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  • shayneanderson72

Flooding Safety Tips

1. Never drive through a flooded road.


Should you: A) Hit the gas and plow through it or B) Turn around and find another route.

The correct answer is B every single time.


Driving through flood water is one of the worst decisions you can make in severe weather

situations.


First, it may be difficult to tell how deep the water is. It only takes about 1 foot of water to float a car or small SUV. Once your vehicle floats, you've lost control. You're like a boat without a motor or paddles.


Second, the road under the floodwater may have been washed away. Sometimes a culvert or

bridge is overwhelmed by water, or debris carried by the water leaving an entire section of road wiped away. This makes driving at night in areas covered by a flash flood warning particularly dangerous.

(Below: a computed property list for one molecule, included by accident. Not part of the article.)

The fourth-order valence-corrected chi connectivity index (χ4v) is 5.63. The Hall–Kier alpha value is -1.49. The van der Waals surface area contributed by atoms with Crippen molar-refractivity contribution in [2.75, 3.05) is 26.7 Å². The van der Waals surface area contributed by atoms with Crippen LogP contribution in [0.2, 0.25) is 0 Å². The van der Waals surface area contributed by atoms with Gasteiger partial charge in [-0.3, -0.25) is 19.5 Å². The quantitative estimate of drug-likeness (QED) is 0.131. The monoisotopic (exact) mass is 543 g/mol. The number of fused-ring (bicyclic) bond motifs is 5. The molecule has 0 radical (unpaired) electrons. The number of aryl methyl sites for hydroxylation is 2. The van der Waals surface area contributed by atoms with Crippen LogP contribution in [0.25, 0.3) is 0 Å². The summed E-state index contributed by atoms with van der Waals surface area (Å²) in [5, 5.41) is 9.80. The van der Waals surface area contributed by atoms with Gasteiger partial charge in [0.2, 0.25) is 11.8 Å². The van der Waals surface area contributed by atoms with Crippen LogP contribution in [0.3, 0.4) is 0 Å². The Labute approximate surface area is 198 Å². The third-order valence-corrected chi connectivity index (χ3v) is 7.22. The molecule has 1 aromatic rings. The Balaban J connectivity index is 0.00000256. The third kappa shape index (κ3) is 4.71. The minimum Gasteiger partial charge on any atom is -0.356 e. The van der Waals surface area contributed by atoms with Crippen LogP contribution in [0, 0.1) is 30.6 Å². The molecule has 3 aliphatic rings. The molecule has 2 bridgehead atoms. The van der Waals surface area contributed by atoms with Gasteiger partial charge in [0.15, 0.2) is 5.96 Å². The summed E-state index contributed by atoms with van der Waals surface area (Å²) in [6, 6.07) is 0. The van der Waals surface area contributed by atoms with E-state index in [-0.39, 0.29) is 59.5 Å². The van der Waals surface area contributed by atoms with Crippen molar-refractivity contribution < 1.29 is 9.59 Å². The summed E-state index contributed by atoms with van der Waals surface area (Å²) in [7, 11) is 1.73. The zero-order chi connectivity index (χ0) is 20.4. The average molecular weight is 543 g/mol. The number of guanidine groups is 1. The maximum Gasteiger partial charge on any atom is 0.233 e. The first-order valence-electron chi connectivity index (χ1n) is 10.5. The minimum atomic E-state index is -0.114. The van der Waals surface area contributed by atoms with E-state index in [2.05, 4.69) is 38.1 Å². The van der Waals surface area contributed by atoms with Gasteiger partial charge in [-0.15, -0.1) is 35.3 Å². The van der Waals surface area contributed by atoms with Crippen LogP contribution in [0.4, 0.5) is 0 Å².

2. Flooding can happen from rain elsewhere.


You're probably familiar with larger-scale river flooding that can occur days after heavy rain

upstream. But sometimes dangerous, short-lived flash flooding can happen in an area where it hasn't rained.


This can happen in higher terrain, particularly in the mountains in summer.


A thunderstorm over mountainous terrain can send fast-moving runoff careening down the

slope. If you're hiking near a normally dry riverbed or in a slot canyon, this fast-rushing water

can be deadly.


If you're hiking or camping near a river, be aware of the weather forecast. If rain or

thunderstorms are in the forecast, know how to get to higher ground immediately, if a flash flood warning is issued.


April 30, 2021

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